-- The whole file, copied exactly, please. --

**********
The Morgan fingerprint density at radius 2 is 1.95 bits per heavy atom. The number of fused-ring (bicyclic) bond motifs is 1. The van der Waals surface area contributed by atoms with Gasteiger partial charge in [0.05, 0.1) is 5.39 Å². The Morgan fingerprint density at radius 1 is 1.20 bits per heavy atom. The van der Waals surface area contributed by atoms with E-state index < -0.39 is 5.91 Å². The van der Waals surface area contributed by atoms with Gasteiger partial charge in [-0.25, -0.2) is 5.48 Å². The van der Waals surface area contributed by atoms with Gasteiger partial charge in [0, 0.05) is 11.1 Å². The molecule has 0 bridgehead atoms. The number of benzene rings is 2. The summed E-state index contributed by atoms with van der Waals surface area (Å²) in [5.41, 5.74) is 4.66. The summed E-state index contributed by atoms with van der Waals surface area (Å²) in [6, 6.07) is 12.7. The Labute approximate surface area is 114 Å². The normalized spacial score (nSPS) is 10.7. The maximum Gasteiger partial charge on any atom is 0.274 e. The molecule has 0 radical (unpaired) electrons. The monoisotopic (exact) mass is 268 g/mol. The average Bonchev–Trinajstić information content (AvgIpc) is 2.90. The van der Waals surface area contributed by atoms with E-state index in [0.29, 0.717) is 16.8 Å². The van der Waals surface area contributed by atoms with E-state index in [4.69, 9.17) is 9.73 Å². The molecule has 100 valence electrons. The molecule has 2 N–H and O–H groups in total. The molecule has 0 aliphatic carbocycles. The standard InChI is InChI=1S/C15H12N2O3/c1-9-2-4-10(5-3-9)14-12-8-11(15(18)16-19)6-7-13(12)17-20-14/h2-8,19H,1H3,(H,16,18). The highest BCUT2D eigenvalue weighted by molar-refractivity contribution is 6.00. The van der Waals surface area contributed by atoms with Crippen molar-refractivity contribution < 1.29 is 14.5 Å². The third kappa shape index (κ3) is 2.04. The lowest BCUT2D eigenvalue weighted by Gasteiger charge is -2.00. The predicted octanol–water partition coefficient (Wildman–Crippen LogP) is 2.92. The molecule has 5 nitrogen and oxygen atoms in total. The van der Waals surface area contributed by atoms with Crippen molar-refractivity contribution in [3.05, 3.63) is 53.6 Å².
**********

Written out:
The Morgan fingerprint density at radius 2 is 1.95 bits per heavy atom. The number of fused-ring (bicyclic) bond motifs is 1. The van der Waals surface area contributed by atoms with Gasteiger partial charge in [0.05, 0.1) is 5.39 Å². The Morgan fingerprint density at radius 1 is 1.20 bits per heavy atom. The van der Waals surface area contributed by atoms with E-state index < -0.39 is 5.91 Å². The van der Waals surface area contributed by atoms with Gasteiger partial charge in [-0.25, -0.2) is 5.48 Å². The van der Waals surface area contributed by atoms with Gasteiger partial charge in [0, 0.05) is 11.1 Å². The molecule has 0 bridgehead atoms. The number of benzene rings is 2. The summed E-state index contributed by atoms with van der Waals surface area (Å²) in [5.41, 5.74) is 4.66. The summed E-state index contributed by atoms with van der Waals surface area (Å²) in [6, 6.07) is 12.7. The Labute approximate surface area is 114 Å². The normalized spacial score (nSPS) is 10.7. The maximum Gasteiger partial charge on any atom is 0.274 e. The molecule has 0 radical (unpaired) electrons. The monoisotopic (exact) mass is 268 g/mol. The average Bonchev–Trinajstić information content (AvgIpc) is 2.90. The van der Waals surface area contributed by atoms with E-state index in [0.29, 0.717) is 16.8 Å². The van der Waals surface area contributed by atoms with E-state index in [4.69, 9.17) is 9.73 Å². The molecule has 100 valence electrons. The molecule has 2 N–H and O–H groups in total. The molecule has 0 aliphatic carbocycles. The standard InChI is InChI=1S/C15H12N2O3/c1-9-2-4-10(5-3-9)14-12-8-11(15(18)16-19)6-7-13(12)17-20-14/h2-8,19H,1H3,(H,16,18). The highest BCUT2D eigenvalue weighted by molar-refractivity contribution is 6.00. The van der Waals surface area contributed by atoms with Crippen molar-refractivity contribution < 1.29 is 14.5 Å². The third kappa shape index (κ3) is 2.04. The lowest BCUT2D eigenvalue weighted by Gasteiger charge is -2.00. The predicted octanol–water partition coefficient (Wildman–Crippen LogP) is 2.92. The molecule has 5 nitrogen and oxygen atoms in total. The van der Waals surface area contributed by atoms with Crippen molar-refractivity contribution in [3.05, 3.63) is 53.6 Å².